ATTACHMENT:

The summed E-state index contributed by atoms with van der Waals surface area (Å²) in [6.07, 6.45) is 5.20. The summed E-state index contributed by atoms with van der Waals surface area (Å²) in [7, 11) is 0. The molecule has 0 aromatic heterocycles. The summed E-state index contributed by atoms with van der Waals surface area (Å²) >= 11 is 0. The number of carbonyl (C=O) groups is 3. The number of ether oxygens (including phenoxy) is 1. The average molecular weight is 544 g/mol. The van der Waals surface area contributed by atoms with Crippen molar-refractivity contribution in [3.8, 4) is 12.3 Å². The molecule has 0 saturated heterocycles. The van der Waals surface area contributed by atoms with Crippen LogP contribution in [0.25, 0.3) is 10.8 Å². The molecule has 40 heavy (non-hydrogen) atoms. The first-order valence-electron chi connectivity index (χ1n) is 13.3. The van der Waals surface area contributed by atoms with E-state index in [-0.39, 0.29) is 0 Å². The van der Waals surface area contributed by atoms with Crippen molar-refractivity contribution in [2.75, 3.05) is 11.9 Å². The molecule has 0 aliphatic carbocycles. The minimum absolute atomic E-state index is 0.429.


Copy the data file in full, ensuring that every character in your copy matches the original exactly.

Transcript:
The summed E-state index contributed by atoms with van der Waals surface area (Å²) in [6.07, 6.45) is 5.20. The summed E-state index contributed by atoms with van der Waals surface area (Å²) in [7, 11) is 0. The molecule has 0 aromatic heterocycles. The summed E-state index contributed by atoms with van der Waals surface area (Å²) >= 11 is 0. The number of carbonyl (C=O) groups is 3. The number of ether oxygens (including phenoxy) is 1. The average molecular weight is 544 g/mol. The van der Waals surface area contributed by atoms with Crippen molar-refractivity contribution in [3.8, 4) is 12.3 Å². The molecule has 0 saturated heterocycles. The van der Waals surface area contributed by atoms with Crippen LogP contribution in [0.25, 0.3) is 10.8 Å². The molecule has 40 heavy (non-hydrogen) atoms. The first-order valence-electron chi connectivity index (χ1n) is 13.3. The van der Waals surface area contributed by atoms with E-state index in [-0.39, 0.29) is 0 Å². The van der Waals surface area contributed by atoms with Crippen molar-refractivity contribution in [2.75, 3.05) is 11.9 Å². The molecule has 0 aliphatic carbocycles. The minimum absolute atomic E-state index is 0.429.